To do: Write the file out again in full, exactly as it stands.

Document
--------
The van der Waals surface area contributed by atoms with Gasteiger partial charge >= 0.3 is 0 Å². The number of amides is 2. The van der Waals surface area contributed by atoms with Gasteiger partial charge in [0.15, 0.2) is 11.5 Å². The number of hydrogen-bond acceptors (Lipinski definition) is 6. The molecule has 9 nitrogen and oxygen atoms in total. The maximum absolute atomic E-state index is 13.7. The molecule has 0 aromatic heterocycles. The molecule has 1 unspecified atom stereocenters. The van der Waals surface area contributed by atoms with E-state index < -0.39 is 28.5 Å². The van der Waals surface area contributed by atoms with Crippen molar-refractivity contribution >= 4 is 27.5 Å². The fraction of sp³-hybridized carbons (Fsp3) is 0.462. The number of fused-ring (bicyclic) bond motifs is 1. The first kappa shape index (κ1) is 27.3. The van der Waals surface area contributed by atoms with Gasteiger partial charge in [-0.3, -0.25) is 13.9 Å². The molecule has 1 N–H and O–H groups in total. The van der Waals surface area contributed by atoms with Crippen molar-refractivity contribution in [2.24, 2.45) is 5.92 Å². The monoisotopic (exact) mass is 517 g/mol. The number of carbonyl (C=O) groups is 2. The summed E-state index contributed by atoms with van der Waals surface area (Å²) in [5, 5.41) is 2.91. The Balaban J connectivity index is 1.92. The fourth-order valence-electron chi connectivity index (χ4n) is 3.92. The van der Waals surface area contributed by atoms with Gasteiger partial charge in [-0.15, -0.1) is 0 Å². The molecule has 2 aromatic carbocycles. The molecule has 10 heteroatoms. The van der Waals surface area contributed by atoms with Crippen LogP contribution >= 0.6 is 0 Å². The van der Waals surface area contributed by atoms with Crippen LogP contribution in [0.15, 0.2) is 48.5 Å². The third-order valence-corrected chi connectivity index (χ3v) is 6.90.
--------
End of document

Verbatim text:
The van der Waals surface area contributed by atoms with Gasteiger partial charge >= 0.3 is 0 Å². The number of amides is 2. The van der Waals surface area contributed by atoms with Gasteiger partial charge in [0.15, 0.2) is 11.5 Å². The number of hydrogen-bond acceptors (Lipinski definition) is 6. The molecule has 9 nitrogen and oxygen atoms in total. The maximum absolute atomic E-state index is 13.7. The molecule has 0 aromatic heterocycles. The molecule has 1 unspecified atom stereocenters. The van der Waals surface area contributed by atoms with E-state index < -0.39 is 28.5 Å². The van der Waals surface area contributed by atoms with Crippen molar-refractivity contribution >= 4 is 27.5 Å². The fraction of sp³-hybridized carbons (Fsp3) is 0.462. The number of fused-ring (bicyclic) bond motifs is 1. The first kappa shape index (κ1) is 27.3. The van der Waals surface area contributed by atoms with Gasteiger partial charge in [-0.3, -0.25) is 13.9 Å². The molecule has 1 N–H and O–H groups in total. The van der Waals surface area contributed by atoms with Crippen molar-refractivity contribution in [2.24, 2.45) is 5.92 Å². The monoisotopic (exact) mass is 517 g/mol. The number of carbonyl (C=O) groups is 2. The summed E-state index contributed by atoms with van der Waals surface area (Å²) in [5, 5.41) is 2.91. The Balaban J connectivity index is 1.92. The fourth-order valence-electron chi connectivity index (χ4n) is 3.92. The van der Waals surface area contributed by atoms with Gasteiger partial charge in [-0.15, -0.1) is 0 Å². The molecule has 2 aromatic carbocycles. The molecule has 10 heteroatoms. The van der Waals surface area contributed by atoms with Crippen LogP contribution >= 0.6 is 0 Å². The van der Waals surface area contributed by atoms with Crippen LogP contribution in [0.15, 0.2) is 48.5 Å². The third-order valence-corrected chi connectivity index (χ3v) is 6.90.